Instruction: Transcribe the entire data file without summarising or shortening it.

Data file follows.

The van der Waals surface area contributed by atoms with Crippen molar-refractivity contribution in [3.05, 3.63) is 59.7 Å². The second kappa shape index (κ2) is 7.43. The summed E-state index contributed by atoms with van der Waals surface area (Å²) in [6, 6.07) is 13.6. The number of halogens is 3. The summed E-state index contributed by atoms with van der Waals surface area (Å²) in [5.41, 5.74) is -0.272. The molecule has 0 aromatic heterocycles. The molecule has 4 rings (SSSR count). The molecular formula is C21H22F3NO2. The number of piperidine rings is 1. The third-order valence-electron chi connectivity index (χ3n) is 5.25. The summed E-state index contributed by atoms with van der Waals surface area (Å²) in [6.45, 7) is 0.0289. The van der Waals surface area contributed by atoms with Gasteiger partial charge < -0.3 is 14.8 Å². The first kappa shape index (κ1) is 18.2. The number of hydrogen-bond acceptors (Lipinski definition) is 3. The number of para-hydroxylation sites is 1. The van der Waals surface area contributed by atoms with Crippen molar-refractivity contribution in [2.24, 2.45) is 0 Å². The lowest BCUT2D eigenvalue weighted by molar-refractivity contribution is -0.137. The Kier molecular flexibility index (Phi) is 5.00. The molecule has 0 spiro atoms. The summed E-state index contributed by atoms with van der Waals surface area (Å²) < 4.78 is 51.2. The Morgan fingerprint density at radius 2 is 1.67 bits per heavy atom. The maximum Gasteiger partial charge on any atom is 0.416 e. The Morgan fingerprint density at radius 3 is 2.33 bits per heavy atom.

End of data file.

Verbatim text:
The van der Waals surface area contributed by atoms with Crippen molar-refractivity contribution in [3.05, 3.63) is 59.7 Å². The second kappa shape index (κ2) is 7.43. The summed E-state index contributed by atoms with van der Waals surface area (Å²) in [6, 6.07) is 13.6. The number of halogens is 3. The summed E-state index contributed by atoms with van der Waals surface area (Å²) in [5.41, 5.74) is -0.272. The molecule has 0 aromatic heterocycles. The molecule has 4 rings (SSSR count). The molecular formula is C21H22F3NO2. The number of piperidine rings is 1. The third-order valence-electron chi connectivity index (χ3n) is 5.25. The summed E-state index contributed by atoms with van der Waals surface area (Å²) in [6.45, 7) is 0.0289. The van der Waals surface area contributed by atoms with Gasteiger partial charge < -0.3 is 14.8 Å². The first kappa shape index (κ1) is 18.2. The number of hydrogen-bond acceptors (Lipinski definition) is 3. The number of para-hydroxylation sites is 1. The van der Waals surface area contributed by atoms with Crippen molar-refractivity contribution in [2.24, 2.45) is 0 Å². The lowest BCUT2D eigenvalue weighted by molar-refractivity contribution is -0.137. The Kier molecular flexibility index (Phi) is 5.00. The molecule has 0 spiro atoms. The summed E-state index contributed by atoms with van der Waals surface area (Å²) < 4.78 is 51.2. The Morgan fingerprint density at radius 2 is 1.67 bits per heavy atom. The maximum Gasteiger partial charge on any atom is 0.416 e. The Morgan fingerprint density at radius 3 is 2.33 bits per heavy atom.